Southern, and that no living owners, members or officers
remain; (2) that no new registered agent has been named since
Thad's death; (3) that no probate action has been opened
following Thad's death; (4) that neither Kevin nor
Cody's other siblings are or have been involved in
Southern's operations; (5) that no person other than Cody
has any affiliation with Southern since Thad's death; (6)
that, during Thad's life, Cody had no job title but
functioned as a job superintendent and was generally
responsible for Southern's day-to-day operations; and (7)
since Thad's death, Cody is the only person capable of
functioning as Southern's manager, because no one else is
affiliated with the company. (Doc. 16-1). The plaintiff
concludes that, by process of elimination, Cody must be a
managing or general agent of Southern and should be declared
such by the Court, thereby validating the September 2, 2018
service on him.
plaintiff identifies a managing agent as “one
authorized to transact all business of a particular kind at a
particular place and must be vested with powers of discretion
rather than being under direct superior control.”
Bridgeport Music, Inc. v. Rhyme Syndicate Music, 376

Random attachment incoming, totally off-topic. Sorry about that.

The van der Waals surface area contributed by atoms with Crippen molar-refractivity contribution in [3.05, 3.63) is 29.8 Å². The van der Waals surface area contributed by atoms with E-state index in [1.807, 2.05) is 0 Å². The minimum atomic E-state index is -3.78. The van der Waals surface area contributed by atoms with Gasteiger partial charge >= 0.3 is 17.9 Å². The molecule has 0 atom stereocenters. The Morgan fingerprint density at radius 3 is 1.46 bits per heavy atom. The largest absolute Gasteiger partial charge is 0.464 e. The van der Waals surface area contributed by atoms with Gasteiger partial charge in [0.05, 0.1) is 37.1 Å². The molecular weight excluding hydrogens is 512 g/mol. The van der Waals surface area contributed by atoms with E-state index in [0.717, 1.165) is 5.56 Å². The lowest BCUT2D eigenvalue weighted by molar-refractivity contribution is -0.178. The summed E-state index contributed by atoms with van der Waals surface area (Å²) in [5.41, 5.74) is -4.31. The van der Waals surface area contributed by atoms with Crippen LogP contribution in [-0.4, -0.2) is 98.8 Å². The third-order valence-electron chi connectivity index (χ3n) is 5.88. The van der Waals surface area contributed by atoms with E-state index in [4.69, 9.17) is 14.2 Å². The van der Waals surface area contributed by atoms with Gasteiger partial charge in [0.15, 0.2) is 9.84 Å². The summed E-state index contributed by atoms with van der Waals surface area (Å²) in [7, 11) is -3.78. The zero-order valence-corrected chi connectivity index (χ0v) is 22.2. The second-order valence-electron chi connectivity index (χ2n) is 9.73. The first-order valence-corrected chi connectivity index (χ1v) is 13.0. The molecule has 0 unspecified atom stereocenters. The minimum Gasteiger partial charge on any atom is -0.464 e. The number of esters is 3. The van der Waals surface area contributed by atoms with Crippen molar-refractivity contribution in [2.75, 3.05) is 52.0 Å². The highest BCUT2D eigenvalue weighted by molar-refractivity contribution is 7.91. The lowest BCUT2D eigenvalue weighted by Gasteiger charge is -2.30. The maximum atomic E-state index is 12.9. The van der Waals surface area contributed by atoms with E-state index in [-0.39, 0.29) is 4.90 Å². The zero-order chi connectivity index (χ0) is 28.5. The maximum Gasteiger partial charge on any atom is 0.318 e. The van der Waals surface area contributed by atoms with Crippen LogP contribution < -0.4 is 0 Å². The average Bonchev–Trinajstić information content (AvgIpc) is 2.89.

F.3d 615, 624 (6th Cir. 2004); accord
Grammenos v. Lemos, 457 F.2d 1067, 1073 (2nd
Cir. 1972); 1 James Wm. Moore et al., Moore's Federal
Practice (“Moore's”) §
4.53[b] (3d ed. 2006); cf. Jim Fox Enterprises, Inc.
v. Air France, 664 F.2d 63, 64 (5th Cir.
1981) (a managing agent is one “invested with general
powers involving the exercise of independent judgment and
discretion”). A general agency apparently requires at
least as great a showing. Gottlieb v. Sandia American
Corp., 452 F.2d 510, 513 (3rd Cir.
question is thus whether Cody, when he was served with
process, was authorized to exercise discretionary powers in
transacting all of Southern's business. The Court agrees
with the plaintiff that, if Southern had a managing or
general agent in September 2018, it would have to be Cody.
But the Court is unable to conclude from the plaintiff's
showing that Cody occupied such a position.
plaintiff believes there is evidence that Cody has
“conceded that he [i]s the current manager of the
company by default.” (Doc. 16 at 3). That is not quite
accurate; counsel's affidavit asserts that,
“[s]ince his father's death, Cody Sellers, Sr. has
been the ‘manager' of Southern Recyclers by